The Common Good
January-February 1997

A Stubborn Hope

by Jeff Shriver | January-February 1997

Poverty is now the enemy as Nicaraguans battle on.

In the 1980s, approximately 100,000 U.S. citizens traveled to Nicaragua. Some arrived to document the effects of the U.S.-sponsored war. Others picked coffee in organized brigades, or brought humanitarian aid in medicines and foodstuffs. Still others painted revolutionary murals in the cities.

In 1997, Nicaragua is no longer a land of revolution and Cold War battles. It is neither idealized nor detested by the rest of the world. Nicaragua finds itself in a long line of poor countries indebted in the billions, forced to use scarce resources for debt repayments instead of social programs.

After the fall 1996 presidential election, politically polarized Nicaraguans can agree on one thing: They are tired of leaders who promise the sky and, once elected, use precious resources to enrich themselves and their friends. A succession of corruption—including the overt corruption of the Somoza dynasty, the "piñata" of 1990 which parceled out vast amounts of wealth to the Sandinista leadership, and the Chamorro administration's friends who enriched themselves from "privatization" in the '90s—has fueled distrust and cynicism toward government. President-elect Arnoldo Aleman is off to a shaky start; 10 political parties brought allegations of electoral irregularities by Aleman's party in the recent elections.

The positive fallout of the lack of confidence in government is that Nicaraguans are looking toward new, creative strategies to combat poverty. These new efforts involve a broad sector of actors on community, national, and international levels; are less paternalistic than past development schemes; and involve more participation from the poor.

Indeed, workable solutions are urgent as poverty is getting worse and continues to tear away at the social fabric of Nicaraguan society. Unemployment is at a staggering 60 percent. Since 1990, banks have all but shut their doors for loans to small farmers and businesses. As a result, farm land has been deserted and businesses have gone bankrupt. Thirty-seven percent of all Nicaraguan households are headed by single women.

THE MUCH HERALDED opening of Nicaraguan borders to free trade has impacted Nicaragua's small producers much like a Mack truck impacts a fly. Local shoemakers now compete with Nike and Reebok, and rice farmers with Texas long grain. "Our biggest problem is the free market," said Cornelio Rivera, president of a basic grains cooperative in the northern mountains of Nicaragua. "There is a great supply of rice coming in from the outside. We don't have the markets, the credit, or the infrastructure to compete." Moreover, hundreds more assembly-for-export factories are expected to appear under the Aleman administration.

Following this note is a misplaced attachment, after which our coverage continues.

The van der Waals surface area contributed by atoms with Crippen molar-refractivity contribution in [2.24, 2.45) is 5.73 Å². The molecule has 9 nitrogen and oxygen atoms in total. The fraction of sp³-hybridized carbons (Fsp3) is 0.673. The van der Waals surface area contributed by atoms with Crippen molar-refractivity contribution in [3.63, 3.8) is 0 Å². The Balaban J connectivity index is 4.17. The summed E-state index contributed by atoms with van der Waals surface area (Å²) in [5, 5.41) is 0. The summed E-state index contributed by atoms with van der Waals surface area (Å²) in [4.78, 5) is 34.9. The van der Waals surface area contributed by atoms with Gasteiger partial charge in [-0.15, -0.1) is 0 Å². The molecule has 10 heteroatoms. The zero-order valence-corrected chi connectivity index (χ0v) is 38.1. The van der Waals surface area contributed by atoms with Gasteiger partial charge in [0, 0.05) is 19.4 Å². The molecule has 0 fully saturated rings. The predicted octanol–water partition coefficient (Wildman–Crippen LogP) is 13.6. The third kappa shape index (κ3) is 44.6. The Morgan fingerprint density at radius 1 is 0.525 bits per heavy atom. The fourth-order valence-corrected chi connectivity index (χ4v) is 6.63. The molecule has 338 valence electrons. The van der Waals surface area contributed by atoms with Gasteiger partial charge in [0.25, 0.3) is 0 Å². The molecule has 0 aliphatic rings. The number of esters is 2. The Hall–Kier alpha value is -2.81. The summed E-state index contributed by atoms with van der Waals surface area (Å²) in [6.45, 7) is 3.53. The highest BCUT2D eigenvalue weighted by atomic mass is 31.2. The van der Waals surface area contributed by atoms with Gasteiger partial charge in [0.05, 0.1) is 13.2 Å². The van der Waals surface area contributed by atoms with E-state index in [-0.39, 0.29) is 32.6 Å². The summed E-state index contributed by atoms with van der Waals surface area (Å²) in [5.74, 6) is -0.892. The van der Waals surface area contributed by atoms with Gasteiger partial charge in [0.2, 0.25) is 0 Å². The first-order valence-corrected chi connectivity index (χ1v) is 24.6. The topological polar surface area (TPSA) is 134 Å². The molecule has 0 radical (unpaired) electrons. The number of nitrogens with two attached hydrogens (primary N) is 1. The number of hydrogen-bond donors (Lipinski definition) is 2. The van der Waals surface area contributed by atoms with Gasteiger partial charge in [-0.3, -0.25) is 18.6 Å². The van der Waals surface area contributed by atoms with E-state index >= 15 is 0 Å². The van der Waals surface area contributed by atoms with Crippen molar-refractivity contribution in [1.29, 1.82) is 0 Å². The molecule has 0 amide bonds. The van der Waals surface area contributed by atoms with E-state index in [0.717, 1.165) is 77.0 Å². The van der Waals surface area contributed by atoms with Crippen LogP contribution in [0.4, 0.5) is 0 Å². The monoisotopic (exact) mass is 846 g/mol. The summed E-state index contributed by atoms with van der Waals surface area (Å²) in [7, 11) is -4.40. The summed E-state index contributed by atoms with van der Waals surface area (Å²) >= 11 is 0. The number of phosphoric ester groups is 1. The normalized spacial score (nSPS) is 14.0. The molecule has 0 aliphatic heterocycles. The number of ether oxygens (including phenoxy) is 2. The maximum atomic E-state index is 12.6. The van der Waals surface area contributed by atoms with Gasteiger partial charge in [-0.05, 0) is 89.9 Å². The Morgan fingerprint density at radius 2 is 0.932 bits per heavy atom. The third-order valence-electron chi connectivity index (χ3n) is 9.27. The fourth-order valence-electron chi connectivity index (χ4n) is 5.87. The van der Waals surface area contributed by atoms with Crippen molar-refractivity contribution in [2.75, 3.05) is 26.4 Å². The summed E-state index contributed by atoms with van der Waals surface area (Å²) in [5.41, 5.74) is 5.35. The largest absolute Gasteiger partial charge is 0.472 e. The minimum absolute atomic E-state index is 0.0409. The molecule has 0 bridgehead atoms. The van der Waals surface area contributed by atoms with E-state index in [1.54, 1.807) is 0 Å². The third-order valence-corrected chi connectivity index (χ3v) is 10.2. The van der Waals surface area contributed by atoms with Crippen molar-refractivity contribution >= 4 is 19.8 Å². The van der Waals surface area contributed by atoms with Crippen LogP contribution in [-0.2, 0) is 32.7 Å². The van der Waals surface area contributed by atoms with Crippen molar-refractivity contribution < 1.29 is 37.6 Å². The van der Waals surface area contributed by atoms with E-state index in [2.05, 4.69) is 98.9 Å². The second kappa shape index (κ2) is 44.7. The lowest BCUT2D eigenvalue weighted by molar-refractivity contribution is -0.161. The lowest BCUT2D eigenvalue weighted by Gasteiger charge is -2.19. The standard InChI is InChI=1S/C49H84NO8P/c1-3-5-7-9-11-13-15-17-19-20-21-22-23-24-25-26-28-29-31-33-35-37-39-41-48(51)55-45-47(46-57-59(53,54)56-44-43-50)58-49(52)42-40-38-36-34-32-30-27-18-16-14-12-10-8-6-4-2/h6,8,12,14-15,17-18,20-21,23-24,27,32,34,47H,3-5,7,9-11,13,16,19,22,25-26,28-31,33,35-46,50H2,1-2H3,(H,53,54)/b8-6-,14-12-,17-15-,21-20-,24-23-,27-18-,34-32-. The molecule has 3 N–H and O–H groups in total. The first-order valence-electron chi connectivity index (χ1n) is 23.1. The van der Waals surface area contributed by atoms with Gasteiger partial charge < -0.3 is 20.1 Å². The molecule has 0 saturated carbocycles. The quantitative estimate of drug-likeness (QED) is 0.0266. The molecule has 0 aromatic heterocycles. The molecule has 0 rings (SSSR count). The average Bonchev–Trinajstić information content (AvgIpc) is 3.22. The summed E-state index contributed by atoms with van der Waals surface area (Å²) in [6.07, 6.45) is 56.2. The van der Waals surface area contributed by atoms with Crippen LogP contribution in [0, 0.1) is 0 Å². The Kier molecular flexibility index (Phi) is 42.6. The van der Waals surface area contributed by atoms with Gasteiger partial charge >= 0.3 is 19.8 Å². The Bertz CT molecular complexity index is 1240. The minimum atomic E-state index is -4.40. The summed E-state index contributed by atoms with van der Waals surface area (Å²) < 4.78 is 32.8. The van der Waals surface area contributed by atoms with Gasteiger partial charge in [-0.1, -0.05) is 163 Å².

As social problems increase and government solutions are few, non-governmental organizations have grown in size and strength since 1990 and are playing a more crucial role. In response to unemployment and plummeting production levels, alternative credit programs have been formed that prioritize loans to small businesses and small farmers. One such program is the Nicaragua Community Development Loan Fund (NCDLF), both a social investment fund in the United States and an alternative form of credit for the poor in Nicaragua run through the Nicaraguan Council of Protestant Churches (CEPAD).

When foreign donations to Nicaragua started to dry up at the end of 1991, CEPAD formed an innovative lending partnership with the Wisconsin Coordinating Council on Nicaragua, by which U.S. investors could loan money to Nicaraguan farmers and merchants. Mothers in Wisconsin, a neighborhood in Chicago, and a church in California have teamed up with rice and bean farmers in Matagalpa, furniture and shoemakers in Masaya, and tortilla makers in Managua to make possible community based economic development.

Estela Lopez lives in Acahualinca, a Managua barrio near the garbage dump where she finds parts out of which she creates new appliances. Estela, who has never before received formal credit, has borrowed four times from the NCDLF to buy new appliance parts for her business. Women like Estela are becoming a major focus of community development programs in Nicaragua, especially in the alternative credit sector. Typically women are less prone to spend income on luxury items, rum, or cigarettes and are more likely to invest in schooling, medicine, and food for their families.

Group lending promoted by the NCDLF—including loans to solidarity groups, village banks, cooperatives, and worker-owned businesses—is helping to place the poor themselves in the center of their financial systems, and enables the poor to build sustainable access to resources.

Delegations of U.S. citizens continue to enter the country, if for different reasons than those who came in the '80s. Delegations say they still find a revolutionary spirit alive in Nicaragua. The spirit is perhaps less visible in the government or in political parties. But it remains lively in the hearts of people, a stubborn hope in the face of incredible hardship.

JEFF SHRIVER, a former Sojourners staff member, works with CEPAD's community development credit program. The Wisconsin Coordinating Council on Nicaragua, which enables U.S. investors to loan money to Nicaraguan farmers and merchants, can be reached at WCCN, P.O. Box 1534, Madison, WI 53703; (608) 257-7230; e-mail: .

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